Here is the theorem.
- The sum of two symmetric matrices is a symmetric matrix.
- If we multiply a symmetric matrix by a scalar, the result will be a
- If A and B are symmetric matrices then AB+BA is a symmetric matrix
(thus symmetric matrices form a so-called Jordan algebra).
- Any power An of a
symmetric matrix A (n is any positive integer) is a symmetric matrix.
- If A is an invertible symmetric matrix then A-1 is also symmetric.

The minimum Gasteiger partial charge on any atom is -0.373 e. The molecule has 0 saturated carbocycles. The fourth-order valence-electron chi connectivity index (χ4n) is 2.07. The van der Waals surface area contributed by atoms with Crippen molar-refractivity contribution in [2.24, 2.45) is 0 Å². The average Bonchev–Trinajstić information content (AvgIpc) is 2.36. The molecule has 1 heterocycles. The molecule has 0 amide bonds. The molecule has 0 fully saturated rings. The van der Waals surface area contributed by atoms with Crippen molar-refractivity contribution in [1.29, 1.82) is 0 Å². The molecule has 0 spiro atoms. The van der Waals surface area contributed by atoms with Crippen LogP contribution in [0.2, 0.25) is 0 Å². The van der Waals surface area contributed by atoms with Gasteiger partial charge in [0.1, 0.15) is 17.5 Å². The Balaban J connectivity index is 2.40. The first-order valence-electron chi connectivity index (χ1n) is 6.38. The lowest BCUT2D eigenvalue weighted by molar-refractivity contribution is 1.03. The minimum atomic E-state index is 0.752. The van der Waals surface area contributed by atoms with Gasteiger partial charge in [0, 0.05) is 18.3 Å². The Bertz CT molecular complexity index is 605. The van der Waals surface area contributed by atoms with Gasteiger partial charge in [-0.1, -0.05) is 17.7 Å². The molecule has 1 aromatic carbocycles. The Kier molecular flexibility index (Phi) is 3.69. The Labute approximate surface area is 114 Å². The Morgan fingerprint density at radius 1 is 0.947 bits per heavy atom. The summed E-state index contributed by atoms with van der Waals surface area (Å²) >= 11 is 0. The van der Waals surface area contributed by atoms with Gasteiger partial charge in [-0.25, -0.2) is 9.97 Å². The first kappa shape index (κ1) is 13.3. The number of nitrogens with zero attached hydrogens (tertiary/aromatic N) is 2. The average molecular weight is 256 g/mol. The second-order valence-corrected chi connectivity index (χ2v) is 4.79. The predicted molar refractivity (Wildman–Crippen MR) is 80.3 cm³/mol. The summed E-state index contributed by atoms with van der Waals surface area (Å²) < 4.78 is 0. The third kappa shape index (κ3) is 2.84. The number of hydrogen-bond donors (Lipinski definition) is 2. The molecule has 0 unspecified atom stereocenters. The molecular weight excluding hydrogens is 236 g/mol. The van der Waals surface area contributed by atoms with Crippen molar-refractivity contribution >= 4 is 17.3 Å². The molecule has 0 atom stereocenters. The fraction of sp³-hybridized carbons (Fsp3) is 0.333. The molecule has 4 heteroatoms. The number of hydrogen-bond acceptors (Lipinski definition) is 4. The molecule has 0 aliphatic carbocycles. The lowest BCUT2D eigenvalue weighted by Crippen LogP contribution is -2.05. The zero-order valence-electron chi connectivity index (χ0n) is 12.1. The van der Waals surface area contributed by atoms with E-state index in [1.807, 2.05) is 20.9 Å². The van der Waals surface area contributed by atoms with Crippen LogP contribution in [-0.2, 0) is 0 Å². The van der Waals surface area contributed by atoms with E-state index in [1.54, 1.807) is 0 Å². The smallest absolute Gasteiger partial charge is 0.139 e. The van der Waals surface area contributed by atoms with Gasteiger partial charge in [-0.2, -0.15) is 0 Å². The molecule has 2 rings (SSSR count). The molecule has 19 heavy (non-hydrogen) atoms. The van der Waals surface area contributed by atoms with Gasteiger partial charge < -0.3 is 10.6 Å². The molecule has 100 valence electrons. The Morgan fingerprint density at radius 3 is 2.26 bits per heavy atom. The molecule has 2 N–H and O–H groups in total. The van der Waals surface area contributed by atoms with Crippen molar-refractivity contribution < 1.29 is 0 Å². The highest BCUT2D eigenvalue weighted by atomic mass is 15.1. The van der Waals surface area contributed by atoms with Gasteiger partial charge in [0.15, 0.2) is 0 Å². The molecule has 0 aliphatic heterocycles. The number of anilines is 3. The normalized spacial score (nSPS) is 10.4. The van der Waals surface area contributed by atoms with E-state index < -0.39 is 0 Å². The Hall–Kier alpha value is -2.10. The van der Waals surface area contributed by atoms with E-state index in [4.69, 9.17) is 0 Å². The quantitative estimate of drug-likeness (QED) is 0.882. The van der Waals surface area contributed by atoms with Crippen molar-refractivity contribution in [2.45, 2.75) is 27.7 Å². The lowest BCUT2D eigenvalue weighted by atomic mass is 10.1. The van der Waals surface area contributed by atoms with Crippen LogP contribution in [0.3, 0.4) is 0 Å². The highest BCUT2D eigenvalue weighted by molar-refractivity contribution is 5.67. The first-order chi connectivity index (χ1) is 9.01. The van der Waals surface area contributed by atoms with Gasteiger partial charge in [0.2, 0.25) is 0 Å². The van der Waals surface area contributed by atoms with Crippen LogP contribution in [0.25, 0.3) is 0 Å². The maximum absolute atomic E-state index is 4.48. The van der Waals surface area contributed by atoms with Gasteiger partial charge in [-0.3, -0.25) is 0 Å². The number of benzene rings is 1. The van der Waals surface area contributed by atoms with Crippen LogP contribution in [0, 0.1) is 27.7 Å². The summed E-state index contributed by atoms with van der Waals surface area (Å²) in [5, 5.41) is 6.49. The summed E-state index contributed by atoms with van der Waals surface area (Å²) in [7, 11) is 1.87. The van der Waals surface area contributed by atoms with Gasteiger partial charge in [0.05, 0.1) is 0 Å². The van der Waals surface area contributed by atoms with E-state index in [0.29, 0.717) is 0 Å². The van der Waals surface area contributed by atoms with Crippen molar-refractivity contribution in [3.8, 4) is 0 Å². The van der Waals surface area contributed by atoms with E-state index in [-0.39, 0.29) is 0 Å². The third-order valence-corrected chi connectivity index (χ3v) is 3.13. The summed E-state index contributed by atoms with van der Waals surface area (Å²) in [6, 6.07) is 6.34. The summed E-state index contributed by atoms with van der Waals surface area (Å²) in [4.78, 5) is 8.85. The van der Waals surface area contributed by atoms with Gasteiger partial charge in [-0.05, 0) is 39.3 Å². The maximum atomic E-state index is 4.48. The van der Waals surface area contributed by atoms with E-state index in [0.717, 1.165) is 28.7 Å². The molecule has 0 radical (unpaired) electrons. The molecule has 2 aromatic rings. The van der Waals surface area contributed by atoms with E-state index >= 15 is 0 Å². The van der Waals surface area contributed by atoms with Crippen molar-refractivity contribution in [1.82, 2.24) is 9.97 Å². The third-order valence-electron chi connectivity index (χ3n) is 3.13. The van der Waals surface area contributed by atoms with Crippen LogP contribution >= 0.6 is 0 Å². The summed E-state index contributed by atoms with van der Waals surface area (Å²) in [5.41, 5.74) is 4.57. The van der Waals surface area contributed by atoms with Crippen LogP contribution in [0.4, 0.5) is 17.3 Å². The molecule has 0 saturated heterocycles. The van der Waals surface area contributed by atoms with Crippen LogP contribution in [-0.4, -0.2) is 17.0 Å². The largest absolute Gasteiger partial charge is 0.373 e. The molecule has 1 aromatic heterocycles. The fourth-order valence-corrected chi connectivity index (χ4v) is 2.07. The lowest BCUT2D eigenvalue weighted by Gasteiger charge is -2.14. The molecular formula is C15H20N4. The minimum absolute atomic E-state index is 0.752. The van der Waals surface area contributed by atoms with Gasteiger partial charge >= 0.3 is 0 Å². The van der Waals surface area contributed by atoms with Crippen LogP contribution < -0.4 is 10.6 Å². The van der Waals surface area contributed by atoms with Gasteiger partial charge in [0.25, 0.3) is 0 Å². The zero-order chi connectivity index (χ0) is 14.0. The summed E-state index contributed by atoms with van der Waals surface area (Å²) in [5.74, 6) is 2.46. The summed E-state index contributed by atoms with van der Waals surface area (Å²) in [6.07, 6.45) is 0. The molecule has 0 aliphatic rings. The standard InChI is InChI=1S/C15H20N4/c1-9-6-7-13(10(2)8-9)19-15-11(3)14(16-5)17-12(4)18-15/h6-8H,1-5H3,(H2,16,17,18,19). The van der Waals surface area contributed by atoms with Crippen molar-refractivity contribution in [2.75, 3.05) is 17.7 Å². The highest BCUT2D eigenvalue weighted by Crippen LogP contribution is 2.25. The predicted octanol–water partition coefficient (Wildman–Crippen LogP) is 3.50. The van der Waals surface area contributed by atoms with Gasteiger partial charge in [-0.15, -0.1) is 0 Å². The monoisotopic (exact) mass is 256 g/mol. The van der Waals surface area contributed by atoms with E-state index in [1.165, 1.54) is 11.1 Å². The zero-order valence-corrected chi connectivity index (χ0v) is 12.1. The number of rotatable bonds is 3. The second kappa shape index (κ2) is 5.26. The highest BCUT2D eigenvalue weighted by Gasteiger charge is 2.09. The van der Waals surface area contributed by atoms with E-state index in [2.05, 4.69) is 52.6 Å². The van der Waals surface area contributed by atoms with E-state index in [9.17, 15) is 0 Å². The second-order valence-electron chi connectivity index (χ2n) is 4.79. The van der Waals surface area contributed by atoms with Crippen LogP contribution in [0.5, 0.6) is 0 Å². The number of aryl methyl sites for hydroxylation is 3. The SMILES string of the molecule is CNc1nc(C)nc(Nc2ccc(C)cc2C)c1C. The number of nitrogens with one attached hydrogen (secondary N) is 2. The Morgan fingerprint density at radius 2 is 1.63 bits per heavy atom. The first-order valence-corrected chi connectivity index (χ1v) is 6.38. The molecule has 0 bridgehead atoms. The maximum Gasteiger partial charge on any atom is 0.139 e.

1 Let A and B be symmetric matrices of the same size. Consider A+B. We need to prove that A+B is symmetric. This means
(A+B)T=A+B. Recall a
property of transposes: the transpose of a sum is the
sum of transposes. Thus (A+B)T=AT+BT. But
A and B are symmetric. Thus AT=A and BT=B.
So (A+B)T=A+B and the proof is complete.
Other parts of
the theorem are
left as an exercise.